Through the lens

Published 2023-06-09.

smc Pentax-M 1:1.4 50mm Repair Guide



The SMC Pentax-M 50mm 1:1.4 is a manual focus lens produced between 1977 and 1984 for the K mount. It's an optical design with 7 elements in 6 groups, 8 aperture blades and 49mm diameter filter thread. The minimal focusing distance is 45cm.

Figure 1: Optics diagram for the SMC Pentax-M 1:1.4 50mm.


The disassembly process requires specialized tools, see Photographic Lens Repair for a relation.

Rear disassembly

Figure 2: Unscrew the 5 screws holding the bayonet mount.
Figure 3: Lift the bayonet mount.
Figure 4: Lift this metal ring that holds the aperture control lever.
Figure 5: This ring has two cut-outs of different sizes. Take note of the orientation for reassembly.

WARNING: If you don't need to repair a jammed aperture ring or completely disassemble the lens, skip the next part.

Figure 6: Next is the aperture ring.
Figure 7: CAREFULLY lift the aperture ring, with the lens in the same position as in the photo.
Figure 8: The steel ball responsible for the aperture ring's "clicks".
Figure 9: CAREFULLY remove the steel ball with tweezers. I recommend sticking it to duct tape to avoid losing it.

This tiny steel ball sits halfway in a hole between the aperture ring and main barrel. This ball is responsible for the "clickness" of the aperture ring, and without it the aperture setting will not function correctly anymore (it will not stay put on the selected f-stop due to the force of the spring from the camera acting on the aperture control lever)

Figure 10: Locate the two notches on the retainer ring. Unscrew with the lens spanner in the counter-clockwise direction.
Figure 11: The retainer ring will come apart with the backmost lens element. You don't need to disassembly it further.
Figure 12: Locate the two notches on the second backmost retainer ring. Unscrew with the lens spanner in the counter-clockwise direction.
Figure 13: Lift the retainer ring.
Figure 14: The lens element sits flush inside the barrel. CAREFULLY turn it upside down onto a microfiber cloth.
Figure 15: The lens element should fall down. If it doesn't, tap gently on the barrel. Take note of the element orientation inside the barrel.

If you have the suction cup tool, this is a good time to use it.

Front disassembly

Figure 16: Use the rubber lens tool (49mm) to unscrew the nameplate (the frontal ring with the model name) in the counter-clockwise direciton.
Figure 17: Lift the nameplate to reveal the frontal subassembly.
Figure 18: The frontmost retainer ring does not contain notches for the lens spanner. Simply unscrew it with your fingers.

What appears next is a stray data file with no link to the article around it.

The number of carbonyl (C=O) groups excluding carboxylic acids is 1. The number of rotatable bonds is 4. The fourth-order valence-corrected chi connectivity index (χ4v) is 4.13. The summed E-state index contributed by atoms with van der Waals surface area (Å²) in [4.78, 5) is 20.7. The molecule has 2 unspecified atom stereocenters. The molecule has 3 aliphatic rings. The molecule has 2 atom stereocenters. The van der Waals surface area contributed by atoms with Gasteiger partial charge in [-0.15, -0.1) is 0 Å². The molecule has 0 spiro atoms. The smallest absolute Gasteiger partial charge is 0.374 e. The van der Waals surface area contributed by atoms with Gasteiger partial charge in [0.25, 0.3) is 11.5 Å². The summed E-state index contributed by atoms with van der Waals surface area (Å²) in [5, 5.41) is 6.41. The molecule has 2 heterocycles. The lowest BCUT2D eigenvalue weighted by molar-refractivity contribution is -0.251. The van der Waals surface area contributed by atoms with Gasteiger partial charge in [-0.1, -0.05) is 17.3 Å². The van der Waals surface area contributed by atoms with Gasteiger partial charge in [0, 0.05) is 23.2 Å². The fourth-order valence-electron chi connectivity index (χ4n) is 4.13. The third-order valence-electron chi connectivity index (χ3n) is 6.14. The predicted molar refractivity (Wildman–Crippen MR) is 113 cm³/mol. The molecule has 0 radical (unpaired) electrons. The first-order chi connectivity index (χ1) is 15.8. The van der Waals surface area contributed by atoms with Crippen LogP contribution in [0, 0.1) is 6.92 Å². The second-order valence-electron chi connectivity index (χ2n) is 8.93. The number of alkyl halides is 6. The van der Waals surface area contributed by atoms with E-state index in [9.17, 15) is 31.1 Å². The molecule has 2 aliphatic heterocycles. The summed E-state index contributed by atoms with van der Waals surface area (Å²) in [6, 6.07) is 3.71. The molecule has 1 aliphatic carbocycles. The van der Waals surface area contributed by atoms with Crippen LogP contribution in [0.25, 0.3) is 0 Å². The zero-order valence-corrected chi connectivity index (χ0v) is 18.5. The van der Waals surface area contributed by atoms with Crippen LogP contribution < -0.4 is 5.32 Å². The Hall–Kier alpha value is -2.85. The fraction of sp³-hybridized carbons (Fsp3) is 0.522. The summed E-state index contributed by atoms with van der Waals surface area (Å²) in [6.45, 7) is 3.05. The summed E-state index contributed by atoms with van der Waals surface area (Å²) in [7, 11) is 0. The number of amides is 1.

Figure 19: CAREFULLY turn the barrel upside down, and the retainer should fall down with the element inside. Take note of the element orientation (convex side down).
Figure 20: Locate the two notches on the inner retainer ring. Unscrew with the lens spanner in the clockwise direction.
Figure 21: CAREFULLY turn the barrel upside down. The retainer ring should fall down with the element inside. Take note of the orientation (convex side down).
Figure 22: Remove the 3 screws holding the small hood in place and lift it. These screws are very important! You'll use to adjust the infinity focus when reassembling.
Figure 23: Unscrew the inner subassembly holding the third frontal element.
Figure 24: It comes out as one piece. You don't need to disassemble it further.

If your only objective is cleaning the glass, you don't need to disassemble further and can skip the following steps.

Rear disassembly (continuation)

Figure 25: Remove the 3 screws and lift the outer ring where the aperture control lever is mounted. Take note of the orientation, as the screw that aligns with the aperture lever also aligns with the barrel in a particular way.
Figure 26: Inside you'll see two metal tabs on opposite sides. These connect together the inner and outer parts of the focusing mechanism.
Figure 27: Unscrew and lift it.
Figure 28: Now that the inner and outer parts are disconnected, you can keep turning it until the outer part unscrews completely free.
Figure 29: There are 3 tiny flat head screws on the side that hold the aperture blade mechanism in place inside.
Figure 30: Inside this part sits the aperture blade mechanism. After unscrewing the 3 screws on the side it will come lose.

WARNING: The aperture blades are very fragile. To avoid damage during disassembly, first move the control lever to fully-open position and the blades will be protected.

Figure 31: Turn the helicoid piece upside down and the aperture blade mechanism should slide out. If stuck, give a few taps until it slides.
Figure 32: Locate the two notches on the retainer ring of the innermost double element. Unscrew with the lens spanner in the counter-clockwise direction.
Figure 33: CAREFULLY turn it upside down and the double element should fall down. Take note of the orientation (concave side points forward).
Figure 34: The doublet.

This doublet is prone to getting bubbles / haze over time as the cement between the elements degrades. I'll teach how to separate and re-cement these in the future.

This covers the entire disassembly process.


Reassembly is mostly the same process done backwards, but there are some details regarding alignment of the helicoid and fine adjustment of the infinity focus. I'll be adding this part in the future.


Here's the quality you can expect from a good-working sample of this lens:


There should be good contrast against background light, adequate sharpness of in-focus areas and good separation between background and in-focus areas. Some chromatic aberration is expected on bright highlights, as this lens doesn't implement an apochromatic group.

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